How to get time off for professional development during residency

Brendan Murphy , Senior News Writer

As a resident or fellow, time away from the clinic is precious. It is a chance to recharge and pursue your passion.

Some residents elect to use that time to grow professionally and serve the future of medicine by attending advocacy-related meetings—such as the AMA’s Annual and Interim meetings. The 2019 AMA Annual Meeting of the AMA House of Delegates is June 8–12 at the Hyatt Regency Chicago. Officials and members will gather in Chicago for the AMA Annual Meeting to elect officers and address policy.

You can filter the AMA event listing by filters such as location and the intended audience.

Two physicians—one resident and another who recently completed his postgraduate training—offer a number of tips for physicians hoping to secure time off to attend meetings of the AMA and other professional activities.

Plan ahead. The exact number is going to change based on your specialty and program, but residents are typically allotted somewhere between 15–20 days off per year. Getting time off to attend conferences, or any event, requires advanced planning.

“There’s only a limited amount of time,” said Hans Arora, MD, a urology resident at the Cleveland Clinic. “You have to decide how you value your time outside of the hospital and what you want to do with it.

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“Many people, and a great number of my colleagues, use their vacation time to attend meetings. Establishing early to your chief residents in your program that you really want to ensure that the timing of your vacation coincides with meetings helps.”

Work the high-demand vacation days. Vacation time is often allotted based on seniority, so the most popular dates—the holidays—are the first to go. If you’re OK working those days, you’ll have more flexibility to use vacation time to attend meetings.

“For your colleagues and your program to allow you the flexibility [to attend meetings] you may have to offer certain tradeoffs,” Dr. Arora said. “For instance, I took more call than anybody else and I took less desirable call. It also involves working holidays. Getting last choice of, say, rotation schedule or vacation within your class so that they are able to cover you when you are out any time in addition to vacation.”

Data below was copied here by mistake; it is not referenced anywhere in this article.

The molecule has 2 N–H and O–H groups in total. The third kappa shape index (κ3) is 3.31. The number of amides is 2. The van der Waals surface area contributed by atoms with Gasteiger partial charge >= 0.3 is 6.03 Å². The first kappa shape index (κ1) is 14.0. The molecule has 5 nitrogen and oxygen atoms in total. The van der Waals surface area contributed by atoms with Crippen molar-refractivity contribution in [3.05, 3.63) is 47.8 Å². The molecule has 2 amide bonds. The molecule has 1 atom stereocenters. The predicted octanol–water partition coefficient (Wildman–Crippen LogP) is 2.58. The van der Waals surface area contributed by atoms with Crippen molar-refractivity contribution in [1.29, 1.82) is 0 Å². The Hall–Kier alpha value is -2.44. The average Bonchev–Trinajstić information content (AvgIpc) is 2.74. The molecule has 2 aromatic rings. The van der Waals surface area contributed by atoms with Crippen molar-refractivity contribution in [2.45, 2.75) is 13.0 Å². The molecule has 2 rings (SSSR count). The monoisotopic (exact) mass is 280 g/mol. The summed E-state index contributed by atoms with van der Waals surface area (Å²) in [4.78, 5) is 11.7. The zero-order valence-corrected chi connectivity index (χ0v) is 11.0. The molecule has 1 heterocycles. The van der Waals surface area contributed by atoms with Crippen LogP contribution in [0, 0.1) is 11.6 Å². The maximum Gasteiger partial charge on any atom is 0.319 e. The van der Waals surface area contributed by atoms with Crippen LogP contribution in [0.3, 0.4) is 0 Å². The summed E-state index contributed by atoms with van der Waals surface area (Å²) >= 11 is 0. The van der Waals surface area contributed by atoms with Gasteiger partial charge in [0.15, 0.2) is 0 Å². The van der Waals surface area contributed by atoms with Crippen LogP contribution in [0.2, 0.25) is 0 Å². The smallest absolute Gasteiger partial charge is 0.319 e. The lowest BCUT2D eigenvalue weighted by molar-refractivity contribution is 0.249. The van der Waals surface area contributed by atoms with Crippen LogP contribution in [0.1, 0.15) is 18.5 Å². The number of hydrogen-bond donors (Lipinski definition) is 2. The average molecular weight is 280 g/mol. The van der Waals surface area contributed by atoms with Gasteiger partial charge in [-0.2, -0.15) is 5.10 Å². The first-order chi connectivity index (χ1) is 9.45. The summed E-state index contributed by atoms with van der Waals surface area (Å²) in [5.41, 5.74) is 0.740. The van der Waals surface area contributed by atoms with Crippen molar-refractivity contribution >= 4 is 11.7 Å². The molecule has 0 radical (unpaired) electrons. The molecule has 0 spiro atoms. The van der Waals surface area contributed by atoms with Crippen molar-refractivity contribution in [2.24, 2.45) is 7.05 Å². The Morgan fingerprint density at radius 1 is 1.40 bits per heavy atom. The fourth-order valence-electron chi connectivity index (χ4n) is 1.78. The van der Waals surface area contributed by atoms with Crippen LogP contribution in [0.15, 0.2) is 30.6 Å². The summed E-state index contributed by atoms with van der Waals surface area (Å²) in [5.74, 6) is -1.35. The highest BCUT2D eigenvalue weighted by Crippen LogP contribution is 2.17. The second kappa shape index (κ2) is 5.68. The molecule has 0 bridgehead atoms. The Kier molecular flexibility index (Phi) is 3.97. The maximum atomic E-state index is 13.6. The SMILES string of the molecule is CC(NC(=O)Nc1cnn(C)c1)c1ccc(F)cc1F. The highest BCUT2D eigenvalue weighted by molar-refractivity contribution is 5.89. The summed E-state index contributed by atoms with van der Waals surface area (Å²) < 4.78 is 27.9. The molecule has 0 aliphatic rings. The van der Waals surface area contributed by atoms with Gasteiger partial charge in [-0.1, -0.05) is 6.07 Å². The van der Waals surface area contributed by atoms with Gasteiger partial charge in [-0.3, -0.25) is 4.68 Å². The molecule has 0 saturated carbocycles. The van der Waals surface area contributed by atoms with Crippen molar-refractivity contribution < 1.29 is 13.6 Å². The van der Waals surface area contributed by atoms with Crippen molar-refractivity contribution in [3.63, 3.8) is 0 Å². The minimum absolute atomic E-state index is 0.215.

Add value. Attending a meeting offers you the chance to grow professionally, but there’s no reason to keep it to yourself. If you relay the messages to your colleagues, attending a meeting might not be tallied as time off. It is also possible, in some programs, to include meeting attendance as part of your coursework, as a scholarly activity.

“With internal medicine we had elective opportunities,” said Carl G. Streed Jr., MD, MPH, an assistant professor of medicine at Boston University School of Medicine and primary care physician at Boston Medical Center.

“I was able to parse a few of my electives into conferences. At the end of the day, it really came down to my being able to report back in some fashion that was useful to other residents. … It was something I offered. It’s easier for them to say ‘yes’ if I’m already offering something. So I said, ‘I could come back and do a morning report.’”

Get creative with your calls. One thing to consider is that your meeting may not align with your program’s vacation schedule, so you’ll have to get creative.

“In small programs, your vacations are allotted on a five-day stretch typically from Monday to Friday,” Dr. Arora said. “That doesn’t necessarily work for AMA meetings, which start on a Thursday for the sections and end on a Tuesday or Wednesday. In order to attend, you need to have your programs and colleagues be flexible about that; they have to be able to cover for you when you’re out.”

Be a team player. Helping out your colleagues is just part of being a good resident. You’re going to need time off for meetings and other events as are the residents you work with.

“I compared it to if a friend was moving,” Dr. Streed said. “Whenever somebody I knew was moving asked for help, I agreed to help. I knew at some point I would move and I would need their help. It’s the same process (with time off), let’s say somebody calls out sick or goes to a wedding or a funeral and they need cover, if you can do it, you should go ahead and do it. Then you’ve earned some favor from them.”